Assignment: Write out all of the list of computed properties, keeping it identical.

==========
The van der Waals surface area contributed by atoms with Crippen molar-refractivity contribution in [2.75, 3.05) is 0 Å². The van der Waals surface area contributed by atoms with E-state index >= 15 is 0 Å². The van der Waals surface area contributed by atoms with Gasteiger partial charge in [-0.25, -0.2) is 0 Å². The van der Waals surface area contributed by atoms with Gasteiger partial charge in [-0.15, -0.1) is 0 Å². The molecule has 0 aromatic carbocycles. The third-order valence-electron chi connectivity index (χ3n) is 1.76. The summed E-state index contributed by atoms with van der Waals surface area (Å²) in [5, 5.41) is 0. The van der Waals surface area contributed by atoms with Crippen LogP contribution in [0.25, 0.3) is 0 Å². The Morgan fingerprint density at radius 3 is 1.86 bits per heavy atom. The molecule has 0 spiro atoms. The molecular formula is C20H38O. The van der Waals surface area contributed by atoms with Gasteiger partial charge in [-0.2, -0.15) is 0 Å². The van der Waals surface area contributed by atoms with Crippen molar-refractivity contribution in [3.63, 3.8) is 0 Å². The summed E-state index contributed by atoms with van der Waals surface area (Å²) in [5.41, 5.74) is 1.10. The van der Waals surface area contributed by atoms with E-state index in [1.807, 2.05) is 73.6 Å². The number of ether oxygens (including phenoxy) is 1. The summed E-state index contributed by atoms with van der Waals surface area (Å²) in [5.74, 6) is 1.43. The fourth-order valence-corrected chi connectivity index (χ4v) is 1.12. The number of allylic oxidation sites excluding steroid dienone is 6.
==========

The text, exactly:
The van der Waals surface area contributed by atoms with Crippen molar-refractivity contribution in [2.75, 3.05) is 0 Å². The van der Waals surface area contributed by atoms with E-state index >= 15 is 0 Å². The van der Waals surface area contributed by atoms with Gasteiger partial charge in [-0.25, -0.2) is 0 Å². The van der Waals surface area contributed by atoms with Gasteiger partial charge in [-0.15, -0.1) is 0 Å². The molecule has 0 aromatic carbocycles. The third-order valence-electron chi connectivity index (χ3n) is 1.76. The summed E-state index contributed by atoms with van der Waals surface area (Å²) in [5, 5.41) is 0. The van der Waals surface area contributed by atoms with Crippen LogP contribution in [0.25, 0.3) is 0 Å². The Morgan fingerprint density at radius 3 is 1.86 bits per heavy atom. The molecule has 0 spiro atoms. The molecular formula is C20H38O. The van der Waals surface area contributed by atoms with Gasteiger partial charge in [-0.2, -0.15) is 0 Å². The van der Waals surface area contributed by atoms with Crippen molar-refractivity contribution in [3.63, 3.8) is 0 Å². The summed E-state index contributed by atoms with van der Waals surface area (Å²) in [5.41, 5.74) is 1.10. The van der Waals surface area contributed by atoms with E-state index in [1.807, 2.05) is 73.6 Å². The number of ether oxygens (including phenoxy) is 1. The summed E-state index contributed by atoms with van der Waals surface area (Å²) in [5.74, 6) is 1.43. The fourth-order valence-corrected chi connectivity index (χ4v) is 1.12. The number of allylic oxidation sites excluding steroid dienone is 6.